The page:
In saturated soil, a rise in the groundwater level exerts additional pressure on the floors and foundation walls. On the other hand, in drought season, water in the soil evaporates causing compaction of the soil and resulting in footing settlement. Depending on the soil type, these settlements might be serious issues. Asymmetric settlements are the main reason for cracks in walls and other basement surfaces.

Vertical and stair-step cracks are examples of the result of building settlement. Stair-step cracks were previously described in Article 2.

5 – Vertical Cracks

These cracks may not be totally vertical and may be step shaped. However, this type of crack occurs in uneven settlement conditions rather than due to the normal settlement of the building over time as described in the to the stair-step cracks section in Article 2.

It was indicated in stair-step cracks discussion that they primarily appear on the mortar between the concrete blocks; however, a vertical crack that looks like a stair-step crack also passes through the block or brick and generally the path is more vertical.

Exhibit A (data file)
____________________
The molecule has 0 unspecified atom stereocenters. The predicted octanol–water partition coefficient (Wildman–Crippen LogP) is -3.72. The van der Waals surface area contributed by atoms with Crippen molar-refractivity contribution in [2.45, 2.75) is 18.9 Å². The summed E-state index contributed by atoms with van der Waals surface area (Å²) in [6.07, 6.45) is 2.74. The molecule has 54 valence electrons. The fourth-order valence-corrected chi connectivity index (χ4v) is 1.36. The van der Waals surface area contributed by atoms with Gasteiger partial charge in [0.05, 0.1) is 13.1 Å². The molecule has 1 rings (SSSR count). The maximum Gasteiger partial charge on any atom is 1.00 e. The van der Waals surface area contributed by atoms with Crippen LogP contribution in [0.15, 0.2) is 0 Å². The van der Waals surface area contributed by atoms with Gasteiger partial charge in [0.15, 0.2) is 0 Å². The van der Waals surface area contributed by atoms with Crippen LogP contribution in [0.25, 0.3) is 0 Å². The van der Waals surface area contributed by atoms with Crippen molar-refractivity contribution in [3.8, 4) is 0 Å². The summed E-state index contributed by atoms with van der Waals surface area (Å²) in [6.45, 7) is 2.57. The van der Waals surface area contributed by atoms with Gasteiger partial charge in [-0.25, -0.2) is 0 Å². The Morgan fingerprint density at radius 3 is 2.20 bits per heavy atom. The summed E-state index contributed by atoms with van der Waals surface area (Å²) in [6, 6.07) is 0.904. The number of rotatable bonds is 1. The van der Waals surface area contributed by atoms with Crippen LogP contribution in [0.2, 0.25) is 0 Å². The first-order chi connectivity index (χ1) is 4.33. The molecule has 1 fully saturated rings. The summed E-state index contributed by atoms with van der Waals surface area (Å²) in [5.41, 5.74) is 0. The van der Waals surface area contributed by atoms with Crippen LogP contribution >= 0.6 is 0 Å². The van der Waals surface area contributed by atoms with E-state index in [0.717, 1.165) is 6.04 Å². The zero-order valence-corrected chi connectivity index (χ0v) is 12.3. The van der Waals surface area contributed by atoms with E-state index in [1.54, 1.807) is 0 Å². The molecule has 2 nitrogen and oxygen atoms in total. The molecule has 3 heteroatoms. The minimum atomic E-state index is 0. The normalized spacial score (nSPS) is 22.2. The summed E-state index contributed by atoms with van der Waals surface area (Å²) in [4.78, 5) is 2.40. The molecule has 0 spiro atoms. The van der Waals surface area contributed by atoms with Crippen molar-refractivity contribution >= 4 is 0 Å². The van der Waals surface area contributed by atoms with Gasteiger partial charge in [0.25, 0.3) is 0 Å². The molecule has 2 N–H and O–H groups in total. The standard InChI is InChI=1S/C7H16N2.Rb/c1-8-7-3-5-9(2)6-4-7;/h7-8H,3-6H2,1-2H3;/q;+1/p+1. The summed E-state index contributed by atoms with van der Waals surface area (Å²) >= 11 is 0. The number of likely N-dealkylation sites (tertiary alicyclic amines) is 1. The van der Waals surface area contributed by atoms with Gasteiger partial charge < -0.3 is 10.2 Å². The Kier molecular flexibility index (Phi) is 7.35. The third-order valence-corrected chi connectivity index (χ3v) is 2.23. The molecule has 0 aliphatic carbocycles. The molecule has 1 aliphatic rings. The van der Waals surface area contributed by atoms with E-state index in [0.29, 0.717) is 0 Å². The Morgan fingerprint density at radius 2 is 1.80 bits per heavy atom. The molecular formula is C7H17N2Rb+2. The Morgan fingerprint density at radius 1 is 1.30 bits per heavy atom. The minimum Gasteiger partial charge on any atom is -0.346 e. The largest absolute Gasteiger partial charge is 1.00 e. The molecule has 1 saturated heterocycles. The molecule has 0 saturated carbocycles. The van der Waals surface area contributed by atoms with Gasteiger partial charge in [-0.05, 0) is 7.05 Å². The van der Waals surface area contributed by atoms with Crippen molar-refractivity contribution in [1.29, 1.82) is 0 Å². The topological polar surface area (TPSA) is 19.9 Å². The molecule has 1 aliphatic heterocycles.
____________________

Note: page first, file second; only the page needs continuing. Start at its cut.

This usually occurs as a result of concrete shrinkage and wall movements due to sudden temperature changes. Refer to Figures 1 and 2 of examples of vertical cracks.

One of the main ingredients of concrete and concrete block is water. There is an abundance of water in the mortar as well but only a portion of that water is consumed for chemical reactions leading to the setting of concrete.

After pouring the concrete for footing and foundations walls, the extra water will evaporate gradually in the process of concrete hardening.

Evaporation of water results in a slight shrinkage in the concrete walls and footing. While the wall wants to shrink its connection to other structural elements restricts this shrinkage which results in vertical cracks forming on the wall.

Another reason for vertical cracks in the foundation walls is sudden changes in temperature which causes shrinkage in the walls, thus creating cracks. As an example, a drastic drop in temperature during night and the sudden temperature increase during daytime may cause vertical cracks.